The Philippines intensified its fight against illegal, unreported, and unregulated fishing (IUUF) by implementing the mandatory installation of vessel monitoring measures (VMM) and an electronic reporting system (ERS) to all fishing vessels.
Agriculture Secretary William D. Dar released Fisheries Administrative Order 266 last October 12 that expanded FAO 260 of 2018, which only covered commercial vessels catching straddling and highly migratory fish stocks.
The VMM is used to “track and monitor the position, course, and speed of fishing vessels at any given time for the purpose of management of fisheries and fishing effort and traceability,” the Bureau of Fisheries and Aquatic Resources (BFAR) said.
Civil-society groups like Oceana, fisherfolk, and local governments praised the move of DA and BFAR to fight illegal, unreported, and unregulated fishing. They said the regulation is timely and a significant measure to secure the country’s food security.
The groups added the order would allow fisheries and other marine resources to recover from long years of abuse and overexploitation.
BFAR said the VMM against illegal, unreported, and unregulated fishing resulted from the National Fisheries and Aquatic Resources Management Council’s (NFARMC) deliberation and public consultations.
PH intensifies fight vs illegal fishing
“The system will use an Automatic Location Communicator [ALC], or a tracking device equipped with a distress alert button, which, when activated, will automatically locate the vessel and alert authorities during accidents, or other emergencies, ensuring safety of fishers at sea,” BFAR said.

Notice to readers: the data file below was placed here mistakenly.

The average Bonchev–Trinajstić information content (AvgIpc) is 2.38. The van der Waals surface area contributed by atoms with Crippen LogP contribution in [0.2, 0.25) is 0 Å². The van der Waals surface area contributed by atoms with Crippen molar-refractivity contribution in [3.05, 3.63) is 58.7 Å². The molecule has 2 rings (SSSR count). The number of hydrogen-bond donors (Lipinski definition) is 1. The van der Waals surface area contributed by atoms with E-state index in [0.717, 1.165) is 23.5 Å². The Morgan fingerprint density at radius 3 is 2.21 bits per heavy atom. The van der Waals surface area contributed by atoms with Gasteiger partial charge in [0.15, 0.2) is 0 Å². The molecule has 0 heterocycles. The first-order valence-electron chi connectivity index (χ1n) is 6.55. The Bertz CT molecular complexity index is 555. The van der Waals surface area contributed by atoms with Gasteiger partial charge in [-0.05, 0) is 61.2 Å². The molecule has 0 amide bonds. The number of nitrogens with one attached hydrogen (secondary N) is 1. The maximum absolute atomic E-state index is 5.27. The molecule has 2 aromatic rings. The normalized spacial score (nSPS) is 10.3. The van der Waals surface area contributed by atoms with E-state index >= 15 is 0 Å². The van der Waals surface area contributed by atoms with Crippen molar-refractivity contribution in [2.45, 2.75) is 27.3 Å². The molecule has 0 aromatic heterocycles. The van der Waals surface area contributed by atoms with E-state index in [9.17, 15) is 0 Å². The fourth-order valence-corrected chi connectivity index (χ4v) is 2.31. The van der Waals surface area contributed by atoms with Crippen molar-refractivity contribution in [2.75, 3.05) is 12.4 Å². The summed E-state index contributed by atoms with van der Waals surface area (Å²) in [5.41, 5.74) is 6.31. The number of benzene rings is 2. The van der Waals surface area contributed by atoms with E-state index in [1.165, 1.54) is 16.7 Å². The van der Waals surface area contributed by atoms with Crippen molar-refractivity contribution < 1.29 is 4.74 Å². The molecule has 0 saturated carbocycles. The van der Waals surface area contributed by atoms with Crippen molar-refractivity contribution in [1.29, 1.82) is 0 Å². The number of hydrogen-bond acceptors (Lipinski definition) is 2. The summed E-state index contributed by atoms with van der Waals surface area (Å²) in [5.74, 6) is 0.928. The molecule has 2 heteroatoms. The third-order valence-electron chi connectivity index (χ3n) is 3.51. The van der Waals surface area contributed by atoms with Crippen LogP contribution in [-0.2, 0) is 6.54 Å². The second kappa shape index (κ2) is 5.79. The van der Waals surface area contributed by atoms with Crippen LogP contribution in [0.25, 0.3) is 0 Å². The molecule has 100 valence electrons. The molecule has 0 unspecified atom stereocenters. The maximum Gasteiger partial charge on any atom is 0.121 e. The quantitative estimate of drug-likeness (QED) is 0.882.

The new FAO would require a vessel to install fully operational tracking devices before registering or renewing their license, the BFAR said.
“Aside from this, an Electronic Reporting System will be used to record and transmit catch data, including species and volume of fish caught, position of the vessel where the fish are caught, vessel activity, and port of origin and arrival in real-time,” it said.
“The system will improve the country’s catch documentation and seafood traceability,” it added.
BFAR added that the ERS and VMS would also be used in scientific research and fisheries management.
“Based on the new FAO, vessels weighing 3.1 to less than 30 GT must have a DA-BFAR- approved VMS installed within one year from the effectivity of the FAO,” it said.
“For vessels weighing 30 GT or more, VMS must be installed immediately as required by FAO 260,” it added.